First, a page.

Justin Trudeau holds Q&A in Kingston as part of cross-country tour

Prime Minister grilled by locals and students on federal accountability

A gold-tinted Prime Minister Justin Trudeau, walking through crowds on his way into Thursday's consultation meeting at Kingston City Hall.

When Justin Trudeau walked into Kingston City Hall on Thursday Jan. 12 under a gold-tinted spotlight, a media flurry followed his every move. But before the glitz, while the Prime Minister’s aides hurriedly set up for his appearance, one of their stories set the tone for the afternoon’s discussion. 

The individual — a member of the technology team who’ll be hurrying around the country in coming weeks with Trudeau, as part of his open-forum tour — only began in the tech field when she was forced to work night shifts to pay for her university education. 

The demands of pursuing an education were frequent topics throughout Trudeau’s visit, as he addressed questions of mental health, post-secondary funding and Indigenous learning. 

“We put billions of dollars of new money on the table for home care and mental health,” Trudeau told the packed City Hall chamber, “which is a personal priority for me.” Health Minister Jane Philpott has been looking into ways to reduce costs for prescription medications, including those for mental disorders, he said. 

During the forum, Trudeau faced emotional appeals over the malfunctioning Phoenix pay system, with others inquiring when long-term disability would be implemented for veterans and whether the Liberal government would firmly commit to Indigenous lands having access to clean water sources. 

Several members of the Kingston and surrounding areas’ Indigenous communities approached Trudeau to thank him for hearing out their experiences. 

Following the Q&A, Trudeau held a press conference in which The Journal inquired about his five-year, $2.6-billion commitment to furthering Indigenous education. In the fall, a briefing note to Indigenous Affairs Minister Carolyn Bennett revealed that the funds were impacting primary and secondary schooling rather than post-secondary. 

“We committed during the election campaign to removing the cap on funding for Indigenous communities, and education. We are continued to be committed to that,” Trudeau said in response.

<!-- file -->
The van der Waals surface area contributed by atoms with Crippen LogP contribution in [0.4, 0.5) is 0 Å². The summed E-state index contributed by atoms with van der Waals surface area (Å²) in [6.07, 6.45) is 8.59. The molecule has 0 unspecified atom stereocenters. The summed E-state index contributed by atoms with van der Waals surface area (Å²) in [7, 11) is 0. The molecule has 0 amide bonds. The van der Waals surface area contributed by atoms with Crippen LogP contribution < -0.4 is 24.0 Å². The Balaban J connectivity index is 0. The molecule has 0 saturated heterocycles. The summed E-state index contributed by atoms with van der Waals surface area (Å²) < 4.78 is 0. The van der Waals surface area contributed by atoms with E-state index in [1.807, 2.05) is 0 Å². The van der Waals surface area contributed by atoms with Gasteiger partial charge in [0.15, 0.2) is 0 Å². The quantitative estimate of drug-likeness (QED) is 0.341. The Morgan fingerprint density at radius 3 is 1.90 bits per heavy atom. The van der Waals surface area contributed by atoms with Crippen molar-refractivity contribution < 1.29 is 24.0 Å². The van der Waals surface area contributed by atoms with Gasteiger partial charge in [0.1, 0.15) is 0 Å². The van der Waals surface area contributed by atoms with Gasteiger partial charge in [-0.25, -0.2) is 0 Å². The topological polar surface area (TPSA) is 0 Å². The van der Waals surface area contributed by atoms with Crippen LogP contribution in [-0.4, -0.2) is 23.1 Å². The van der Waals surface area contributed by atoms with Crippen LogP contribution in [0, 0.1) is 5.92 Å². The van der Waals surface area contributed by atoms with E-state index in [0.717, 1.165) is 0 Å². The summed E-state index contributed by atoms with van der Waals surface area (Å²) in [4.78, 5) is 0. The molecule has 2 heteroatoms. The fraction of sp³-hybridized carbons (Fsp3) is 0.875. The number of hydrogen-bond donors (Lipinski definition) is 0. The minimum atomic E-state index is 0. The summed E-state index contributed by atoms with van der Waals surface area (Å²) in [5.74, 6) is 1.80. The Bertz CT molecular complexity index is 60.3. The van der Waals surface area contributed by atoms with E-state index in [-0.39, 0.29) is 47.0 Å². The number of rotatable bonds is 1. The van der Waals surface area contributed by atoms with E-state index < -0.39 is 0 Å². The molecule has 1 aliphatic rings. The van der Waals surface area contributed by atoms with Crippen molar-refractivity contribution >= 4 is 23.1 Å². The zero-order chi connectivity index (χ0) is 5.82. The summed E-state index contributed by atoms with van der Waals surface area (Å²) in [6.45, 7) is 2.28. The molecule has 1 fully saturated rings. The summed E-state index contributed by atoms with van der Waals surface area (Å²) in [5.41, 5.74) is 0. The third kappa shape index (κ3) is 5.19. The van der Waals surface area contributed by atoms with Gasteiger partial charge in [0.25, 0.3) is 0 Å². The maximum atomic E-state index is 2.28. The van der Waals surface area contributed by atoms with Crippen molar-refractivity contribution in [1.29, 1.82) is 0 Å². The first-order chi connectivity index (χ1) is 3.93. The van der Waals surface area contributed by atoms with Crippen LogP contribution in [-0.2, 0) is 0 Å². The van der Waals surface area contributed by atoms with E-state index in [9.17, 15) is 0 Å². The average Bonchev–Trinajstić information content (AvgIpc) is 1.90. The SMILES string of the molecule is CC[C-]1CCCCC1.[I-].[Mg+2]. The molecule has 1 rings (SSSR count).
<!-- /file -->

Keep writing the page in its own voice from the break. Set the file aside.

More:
“There is an awful lot of work to be done and we know that there is a parity gap in education, accessibility and outcomes. That is a priority, not only for this government but for all Canadians.”  

The National Post reported in September that $90 million was sought by status Indian and Inuit students in Canada through the Indspire program. However, only $15 million was available. At Queen’s, a focus has been placed on Indigenous education in recent years, with a new minor in Indigenous studies and a 133 per cent increase over 2015 in self-identified Aboriginal student enrollment.

Another query from The Journal came in the wake of Trudeau’s recent decision to approve two pipelines in Alberta and British Columbia, for which he’s experienced backlash from young Canadians in particular. In October, three Queen’s students were among the 99 detained during a parliament hill demonstration against pipeline expansion. 

Earlier, during the forum, Queen’s student Jonathan Shepherd interrupted an answer by Prime Minister about clean energy, shouting that his statement on pipelines was “lies”. Shepherd was promptly asked by members of the crowd to sit down. 

When asked by The Journal about pushback from younger Canadians, Trudeau re-affirmed the importance of engagement in response. “One thing I have recognized is how important young voices are in challenging the status quo, pushing for change in the right direction to build a better world,” he said. 

Trudeau was quick to highlight his newly-minted Youth Council, brought together to advise him of matters on domestic policy. One panel is specifically focused on employment in both summer and winter terms for youth. 

In addition, Trudeau mentioned his government’s follow-through on making post-secondary more accessibly for non-Indigenous Canadians as well, saying “we made good on our commitment” to making post-secondary more affordable, citing a 50 per cent increase to the Canada Student Grant for low-income and middle-income students.

The press conference included pressing questions about the Prime Minister’s ethics after he admitted to using the Aga Khan’s private helicopter on a recent family vacation, potentially violating rules on sponsored travel Trudeau set out for his own rules for ministerial accountability. 

The federal ethics commissioner will begin conducting a preliminary review of the instance in coming weeks.


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